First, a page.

higher education budget restored to its original levels.
In fact, Al Short, who probably many of you know, is MEA?s
director of government affairs, has recently testified before the
Senate Appropriations K-12 subcommittee and has carefully laid out the
financial road map needed to restore funding to all of
?s public schools. In
addition to recommending a 10% increase in the income tax dedication
for the school aid fund, for community college budget he pointed out
that the $2.2 billion college and university budget exactly matched
the amount collected in the single business tax.
The natural connection that had been made between the business
and community colleges cannot be denied especially given the
relationship between businesses and the community college here at LCC.
MEA is working tirelessly to get the Legislature to adopt a
revenue stream that will fully fund all public schools, including
. We need to work together
on these issues as we have on other revenue generating issues like the
millage in the past. The
employees cannot continue to carry the load for the College to provide
revenue streams only because the College uses its monies to build
additional buildings. Fifth,
speaking of improving revenue streams,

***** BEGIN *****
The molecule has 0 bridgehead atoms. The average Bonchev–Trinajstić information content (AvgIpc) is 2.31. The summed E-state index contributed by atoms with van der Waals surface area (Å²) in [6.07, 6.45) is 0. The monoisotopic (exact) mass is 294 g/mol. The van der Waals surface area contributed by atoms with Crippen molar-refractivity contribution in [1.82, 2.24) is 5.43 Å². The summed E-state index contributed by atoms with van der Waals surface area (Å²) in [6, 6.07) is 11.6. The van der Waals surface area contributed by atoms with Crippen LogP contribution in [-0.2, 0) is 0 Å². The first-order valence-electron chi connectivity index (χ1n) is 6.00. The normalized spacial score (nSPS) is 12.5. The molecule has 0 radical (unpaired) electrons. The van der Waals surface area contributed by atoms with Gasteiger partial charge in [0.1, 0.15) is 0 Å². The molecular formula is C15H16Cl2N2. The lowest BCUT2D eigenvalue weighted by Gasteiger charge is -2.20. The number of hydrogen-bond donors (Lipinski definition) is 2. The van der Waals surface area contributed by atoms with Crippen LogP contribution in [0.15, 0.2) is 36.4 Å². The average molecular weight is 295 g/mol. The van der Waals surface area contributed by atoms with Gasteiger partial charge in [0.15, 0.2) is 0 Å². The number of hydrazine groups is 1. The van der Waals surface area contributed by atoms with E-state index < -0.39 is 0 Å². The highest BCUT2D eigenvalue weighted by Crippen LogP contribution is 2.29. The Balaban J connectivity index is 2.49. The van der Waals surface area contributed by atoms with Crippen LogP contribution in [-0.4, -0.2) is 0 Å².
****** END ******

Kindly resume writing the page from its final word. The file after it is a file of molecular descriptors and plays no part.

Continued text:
?s tuition is lower than average and has been for years.
In a time where state sources are uncertain at best, now is the
time to look at the tuition base as a source for increased revenue.
This needs to be addressed before evaluating decisions made in
the 2003-2004 budget. It
cannot be put off another year. And finally, as if you thought I would
forget, the college is entering into contract negotiations with many
of the unions next spring. This
is the year to set aside some money for improvements in employee
salaries and benefits. The
$17 million transfer of funds for building and capitol outlay is not
appropriate and is not necessary.
The need to attract and retain excellent employees who provide
the educational opportunities to the students of the
area and beyond cannot be overlooked.
By being aware that the salaries of employees at LCC are below
the average in the state and their benefits are below average as well,
now is the time for correcting these deficiencies.
Not the time to be committing to large scale building projects.
The unions on this campus are willing to work with Board of
Trustees on this issue now and in the future, but we cannot continue
to subsidize the infrastructure at the cost of our own livelihood.
I want to thank you again for the opportunity to speak on
behalf of the excellent staff at LCC.
Trustee Pelleran - Diane, I just wanted to
point something out to you that may have been an oversight.